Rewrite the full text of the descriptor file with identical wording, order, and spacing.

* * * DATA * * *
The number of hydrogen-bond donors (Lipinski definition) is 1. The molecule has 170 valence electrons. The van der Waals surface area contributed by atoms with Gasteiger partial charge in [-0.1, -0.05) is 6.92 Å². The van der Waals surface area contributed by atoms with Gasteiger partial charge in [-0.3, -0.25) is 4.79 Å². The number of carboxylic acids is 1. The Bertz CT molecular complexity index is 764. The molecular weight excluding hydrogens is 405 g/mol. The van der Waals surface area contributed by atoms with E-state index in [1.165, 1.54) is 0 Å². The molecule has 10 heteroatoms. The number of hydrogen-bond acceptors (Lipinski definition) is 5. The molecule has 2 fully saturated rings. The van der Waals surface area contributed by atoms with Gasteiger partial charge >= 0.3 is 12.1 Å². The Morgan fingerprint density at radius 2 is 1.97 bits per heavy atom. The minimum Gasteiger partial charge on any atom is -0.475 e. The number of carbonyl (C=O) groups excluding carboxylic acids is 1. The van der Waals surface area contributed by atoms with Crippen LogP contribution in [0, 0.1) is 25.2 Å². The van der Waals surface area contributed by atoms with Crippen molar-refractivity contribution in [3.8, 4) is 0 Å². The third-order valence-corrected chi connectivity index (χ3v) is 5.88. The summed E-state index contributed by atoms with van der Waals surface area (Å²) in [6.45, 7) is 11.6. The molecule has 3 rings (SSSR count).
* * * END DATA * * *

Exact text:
The number of hydrogen-bond donors (Lipinski definition) is 1. The molecule has 170 valence electrons. The van der Waals surface area contributed by atoms with Gasteiger partial charge in [-0.1, -0.05) is 6.92 Å². The van der Waals surface area contributed by atoms with Gasteiger partial charge in [-0.3, -0.25) is 4.79 Å². The number of carboxylic acids is 1. The Bertz CT molecular complexity index is 764. The molecular weight excluding hydrogens is 405 g/mol. The van der Waals surface area contributed by atoms with E-state index in [1.165, 1.54) is 0 Å². The molecule has 10 heteroatoms. The number of hydrogen-bond acceptors (Lipinski definition) is 5. The molecule has 2 fully saturated rings. The van der Waals surface area contributed by atoms with Gasteiger partial charge >= 0.3 is 12.1 Å². The Morgan fingerprint density at radius 2 is 1.97 bits per heavy atom. The minimum Gasteiger partial charge on any atom is -0.475 e. The number of carbonyl (C=O) groups excluding carboxylic acids is 1. The van der Waals surface area contributed by atoms with Crippen LogP contribution in [0, 0.1) is 25.2 Å². The van der Waals surface area contributed by atoms with Crippen molar-refractivity contribution in [3.8, 4) is 0 Å². The third-order valence-corrected chi connectivity index (χ3v) is 5.88. The summed E-state index contributed by atoms with van der Waals surface area (Å²) in [6.45, 7) is 11.6. The molecule has 3 rings (SSSR count).